“A friend or stranger, it didn’t change us.
We took a heavy spade and laid their soul to rest
and kept a graveyard face…
is separated from “Willie” by seven tracks, and on the original vinyl was on side two. I’ve placed it here simply as it seemed logical for the review.
This is the counterpart of the opening song, the old gravedigger’s reflections on his young apprentice. In part it’s a lament for the passing of his own youth:
“The way the wanderer stepped into my life,
hat in his hand, and taking a chance
on a grin and a silvery tongue –
oh, what it is to be young…”
Willie goes on to reflect poignantly on his own typical youthful aspirations that went unfulfilled:
“I had a faith, and I had a dream
but I let the chance slip through my hands…”
This lament that youthful optimism is prone to disappointment is extended a little:
“Sometimes I wonder what they teach them in school,
sending them out with their head in the clouds
and everything pinned on a dream –
oh, it don’t seem right…”
I think it’s a lovely song, and it has an upbeat side to it; the older man has obviously benefitted from the companionship of the younger just as much as the younger has been helped by the older.
Give A Boy A Break; Sittin’ Down Music
These two songs are upbeat and are both about enjoying music. As “Sittin’ Down Music” pleads, “take a turn, sing a song, all join in and hum along…”. There’s some nice dobro playing on this second of the two songs.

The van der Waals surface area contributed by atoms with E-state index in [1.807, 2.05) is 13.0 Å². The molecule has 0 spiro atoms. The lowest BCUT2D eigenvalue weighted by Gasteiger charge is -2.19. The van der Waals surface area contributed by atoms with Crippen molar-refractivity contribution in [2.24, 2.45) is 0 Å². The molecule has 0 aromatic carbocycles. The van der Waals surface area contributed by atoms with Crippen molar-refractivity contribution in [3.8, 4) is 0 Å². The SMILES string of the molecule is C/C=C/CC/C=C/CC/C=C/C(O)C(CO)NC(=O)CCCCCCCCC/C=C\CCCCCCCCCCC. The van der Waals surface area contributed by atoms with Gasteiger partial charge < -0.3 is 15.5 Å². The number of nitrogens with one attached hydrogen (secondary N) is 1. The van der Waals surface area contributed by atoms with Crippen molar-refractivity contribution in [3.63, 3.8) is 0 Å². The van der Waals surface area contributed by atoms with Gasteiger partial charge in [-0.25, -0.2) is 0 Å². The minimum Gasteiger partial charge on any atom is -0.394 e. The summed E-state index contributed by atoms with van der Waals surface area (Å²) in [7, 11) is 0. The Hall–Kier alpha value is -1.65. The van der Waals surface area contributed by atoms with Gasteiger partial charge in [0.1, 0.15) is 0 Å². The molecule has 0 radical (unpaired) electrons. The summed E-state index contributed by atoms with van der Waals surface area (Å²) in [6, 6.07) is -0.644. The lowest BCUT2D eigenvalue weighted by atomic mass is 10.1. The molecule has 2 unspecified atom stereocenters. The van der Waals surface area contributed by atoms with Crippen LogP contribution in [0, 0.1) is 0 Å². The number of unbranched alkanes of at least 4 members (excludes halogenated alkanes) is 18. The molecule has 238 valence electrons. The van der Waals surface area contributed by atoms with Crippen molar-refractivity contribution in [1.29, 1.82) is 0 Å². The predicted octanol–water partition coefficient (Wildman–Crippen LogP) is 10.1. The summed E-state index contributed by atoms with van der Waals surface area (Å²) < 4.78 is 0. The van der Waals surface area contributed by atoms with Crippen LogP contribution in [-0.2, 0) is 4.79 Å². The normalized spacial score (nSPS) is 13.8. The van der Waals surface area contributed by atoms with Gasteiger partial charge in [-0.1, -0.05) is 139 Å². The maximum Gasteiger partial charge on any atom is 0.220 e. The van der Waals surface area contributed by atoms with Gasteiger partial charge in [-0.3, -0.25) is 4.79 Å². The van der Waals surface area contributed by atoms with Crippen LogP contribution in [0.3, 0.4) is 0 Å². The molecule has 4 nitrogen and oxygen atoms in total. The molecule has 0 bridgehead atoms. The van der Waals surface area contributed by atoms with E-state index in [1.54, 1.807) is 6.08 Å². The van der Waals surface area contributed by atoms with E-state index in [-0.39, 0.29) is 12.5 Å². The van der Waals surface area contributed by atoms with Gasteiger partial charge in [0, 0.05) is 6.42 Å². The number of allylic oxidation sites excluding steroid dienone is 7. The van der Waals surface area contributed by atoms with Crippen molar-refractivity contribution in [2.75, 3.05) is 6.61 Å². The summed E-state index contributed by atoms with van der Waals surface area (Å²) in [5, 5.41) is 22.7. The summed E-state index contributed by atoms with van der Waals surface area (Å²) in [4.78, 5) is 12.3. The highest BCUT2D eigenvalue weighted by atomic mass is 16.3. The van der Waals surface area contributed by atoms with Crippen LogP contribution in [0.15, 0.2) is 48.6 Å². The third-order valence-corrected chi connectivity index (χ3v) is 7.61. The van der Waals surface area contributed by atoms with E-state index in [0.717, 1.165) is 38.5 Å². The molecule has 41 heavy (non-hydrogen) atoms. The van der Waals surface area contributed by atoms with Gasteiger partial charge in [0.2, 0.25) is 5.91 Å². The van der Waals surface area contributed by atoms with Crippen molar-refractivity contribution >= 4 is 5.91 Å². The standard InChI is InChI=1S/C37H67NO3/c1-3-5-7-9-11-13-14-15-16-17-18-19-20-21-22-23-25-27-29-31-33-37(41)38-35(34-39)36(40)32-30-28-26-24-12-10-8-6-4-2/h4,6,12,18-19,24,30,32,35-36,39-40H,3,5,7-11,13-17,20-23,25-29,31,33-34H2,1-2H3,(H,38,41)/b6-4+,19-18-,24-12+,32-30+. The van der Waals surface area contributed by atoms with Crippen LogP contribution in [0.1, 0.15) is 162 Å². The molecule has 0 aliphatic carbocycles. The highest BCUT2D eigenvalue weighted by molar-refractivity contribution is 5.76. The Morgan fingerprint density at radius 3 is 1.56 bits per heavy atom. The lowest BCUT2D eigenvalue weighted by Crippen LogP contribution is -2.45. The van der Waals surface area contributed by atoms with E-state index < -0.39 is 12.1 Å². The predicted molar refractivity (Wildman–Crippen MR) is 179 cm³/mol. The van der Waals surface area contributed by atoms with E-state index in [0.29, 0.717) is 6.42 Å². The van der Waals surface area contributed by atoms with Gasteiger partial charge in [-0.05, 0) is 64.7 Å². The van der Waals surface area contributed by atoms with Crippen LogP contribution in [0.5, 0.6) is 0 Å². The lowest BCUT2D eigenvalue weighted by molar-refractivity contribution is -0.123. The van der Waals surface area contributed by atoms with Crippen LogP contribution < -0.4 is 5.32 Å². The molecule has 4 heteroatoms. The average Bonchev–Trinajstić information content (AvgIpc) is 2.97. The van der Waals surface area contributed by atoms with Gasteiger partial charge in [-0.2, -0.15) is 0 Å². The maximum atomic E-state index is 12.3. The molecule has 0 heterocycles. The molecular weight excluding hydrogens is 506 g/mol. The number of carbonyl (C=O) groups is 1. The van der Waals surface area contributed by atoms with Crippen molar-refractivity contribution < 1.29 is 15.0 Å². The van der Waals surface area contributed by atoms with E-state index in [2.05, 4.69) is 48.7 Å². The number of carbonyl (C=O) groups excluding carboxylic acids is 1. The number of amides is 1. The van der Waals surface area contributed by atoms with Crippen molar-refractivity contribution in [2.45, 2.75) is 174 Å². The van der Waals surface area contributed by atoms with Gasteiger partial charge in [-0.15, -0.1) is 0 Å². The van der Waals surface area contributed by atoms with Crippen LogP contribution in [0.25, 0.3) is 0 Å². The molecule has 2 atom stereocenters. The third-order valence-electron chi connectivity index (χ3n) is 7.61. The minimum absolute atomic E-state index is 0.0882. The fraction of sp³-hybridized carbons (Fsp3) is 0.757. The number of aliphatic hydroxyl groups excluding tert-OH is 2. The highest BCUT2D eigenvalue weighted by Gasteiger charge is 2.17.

is my second favourite to “Willie”. It tells of an unemployed man (“those dark, despairing days on the dole, that any man from thirty-nine will know, and Dan the only man to keep his soul…) who “in the days gone down left the dole to sail the world…”
I like the way that the song combines pathos with dignity. Dan has kept his dignity despite having to “clean his shoes with wraps from margarine”. The song reflects, too, on the “head of silver-grey”, the facial “lines crossed” – and the “time lost, time lost…”
“Harmonium” tells of the stresses and strains of life being eased by playing this instrument. Again the song has some lovely lyrics: “through dusty days to touch your faded keys, and the change in me….”
“Among the birks” isn’t a song about being in the presence of fools, but among birch trees! It’s a love song, and features actual bird song to enhance the evocation. “Thoughts From A Station” has another allusion to the old gravedigger (“Willie, your words are timeless…)
Interestingly, writing this review has led me to check out Gallagher and Lyle again. I see that Benny Gallagher has released a live album “On Stage” and a studio album “At The Edge Of The Wave” that I intend to check out.
I’ve already said that although I don’t play this album often, I always enjoy it when I do so, and I love the songs almost without exception. I like the thought-provoking subjects and lyrics of some songs in particular, and the folk “flavour” of the album is well suited to the songs it contains.
I don’t often hit the replay button when listening to it, but that is simply because I am happy to go with the flow of the tracks and the changes in mood that they bring; some songs I think are exceptionally good. Notwithstanding the album’s brevity, then…
My rating: 10/10
It’s a pity that the album isn’t more readily available, and an equal pity that their later, more commercially successful work has overshadowed the songs on this album. “Willie” and “Sittin’ Down Music” feature on their “Best Of” album, however.
Please note that this blog is non-money making and is simply an attempt to share music that I love. I am anxious however to credit the sources of any illustrations included in my posts.
As you may have guessed,I struggled to find appropriate illustrations for this review!
Section “Who?”: photo of Gallagher and Lyle: http://i1.dailyrecord.co.uk/incoming/article1121597.ece/ALTERNATES/s615/graham-lyle-717994338.jpg